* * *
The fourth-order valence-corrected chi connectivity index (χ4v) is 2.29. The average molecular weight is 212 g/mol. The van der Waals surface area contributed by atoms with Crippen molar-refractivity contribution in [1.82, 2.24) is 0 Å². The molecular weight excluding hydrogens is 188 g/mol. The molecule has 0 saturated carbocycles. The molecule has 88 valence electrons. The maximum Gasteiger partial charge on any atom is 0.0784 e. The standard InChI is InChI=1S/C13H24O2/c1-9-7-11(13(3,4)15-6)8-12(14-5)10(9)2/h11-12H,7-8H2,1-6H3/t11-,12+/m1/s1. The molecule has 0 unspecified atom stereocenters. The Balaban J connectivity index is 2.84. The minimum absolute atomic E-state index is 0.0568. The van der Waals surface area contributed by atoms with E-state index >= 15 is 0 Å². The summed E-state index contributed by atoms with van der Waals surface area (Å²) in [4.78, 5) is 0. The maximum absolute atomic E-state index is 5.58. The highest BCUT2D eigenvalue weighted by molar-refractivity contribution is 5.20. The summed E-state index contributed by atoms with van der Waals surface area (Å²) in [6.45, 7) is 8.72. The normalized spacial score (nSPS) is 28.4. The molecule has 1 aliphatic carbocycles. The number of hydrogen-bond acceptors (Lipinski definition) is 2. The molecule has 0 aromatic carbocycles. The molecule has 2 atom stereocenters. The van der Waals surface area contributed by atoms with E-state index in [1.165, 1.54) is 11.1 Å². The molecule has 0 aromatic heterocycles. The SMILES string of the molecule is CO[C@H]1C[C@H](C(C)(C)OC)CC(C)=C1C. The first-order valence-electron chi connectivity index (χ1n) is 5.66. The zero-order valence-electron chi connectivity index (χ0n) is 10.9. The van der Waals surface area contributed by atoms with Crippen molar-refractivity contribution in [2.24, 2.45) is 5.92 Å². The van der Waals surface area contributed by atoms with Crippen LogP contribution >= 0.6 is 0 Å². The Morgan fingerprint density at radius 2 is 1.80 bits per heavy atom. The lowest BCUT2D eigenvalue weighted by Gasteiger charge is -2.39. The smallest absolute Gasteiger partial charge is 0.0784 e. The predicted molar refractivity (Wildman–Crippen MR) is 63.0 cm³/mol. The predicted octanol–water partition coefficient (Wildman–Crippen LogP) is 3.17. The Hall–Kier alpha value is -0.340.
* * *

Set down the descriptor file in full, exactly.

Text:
The fourth-order valence-corrected chi connectivity index (χ4v) is 2.29. The average molecular weight is 212 g/mol. The van der Waals surface area contributed by atoms with Crippen molar-refractivity contribution in [1.82, 2.24) is 0 Å². The molecular weight excluding hydrogens is 188 g/mol. The molecule has 0 saturated carbocycles. The molecule has 88 valence electrons. The maximum Gasteiger partial charge on any atom is 0.0784 e. The standard InChI is InChI=1S/C13H24O2/c1-9-7-11(13(3,4)15-6)8-12(14-5)10(9)2/h11-12H,7-8H2,1-6H3/t11-,12+/m1/s1. The molecule has 0 unspecified atom stereocenters. The Balaban J connectivity index is 2.84. The minimum absolute atomic E-state index is 0.0568. The van der Waals surface area contributed by atoms with E-state index >= 15 is 0 Å². The summed E-state index contributed by atoms with van der Waals surface area (Å²) in [4.78, 5) is 0. The maximum absolute atomic E-state index is 5.58. The highest BCUT2D eigenvalue weighted by molar-refractivity contribution is 5.20. The summed E-state index contributed by atoms with van der Waals surface area (Å²) in [6.45, 7) is 8.72. The normalized spacial score (nSPS) is 28.4. The molecule has 1 aliphatic carbocycles. The number of hydrogen-bond acceptors (Lipinski definition) is 2. The molecule has 0 aromatic carbocycles. The molecule has 2 atom stereocenters. The van der Waals surface area contributed by atoms with E-state index in [1.165, 1.54) is 11.1 Å². The molecule has 0 aromatic heterocycles. The SMILES string of the molecule is CO[C@H]1C[C@H](C(C)(C)OC)CC(C)=C1C. The first-order valence-electron chi connectivity index (χ1n) is 5.66. The zero-order valence-electron chi connectivity index (χ0n) is 10.9. The van der Waals surface area contributed by atoms with Crippen molar-refractivity contribution in [2.24, 2.45) is 5.92 Å². The van der Waals surface area contributed by atoms with Crippen LogP contribution >= 0.6 is 0 Å². The Morgan fingerprint density at radius 2 is 1.80 bits per heavy atom. The lowest BCUT2D eigenvalue weighted by Gasteiger charge is -2.39. The smallest absolute Gasteiger partial charge is 0.0784 e. The predicted molar refractivity (Wildman–Crippen MR) is 63.0 cm³/mol. The predicted octanol–water partition coefficient (Wildman–Crippen LogP) is 3.17. The Hall–Kier alpha value is -0.340.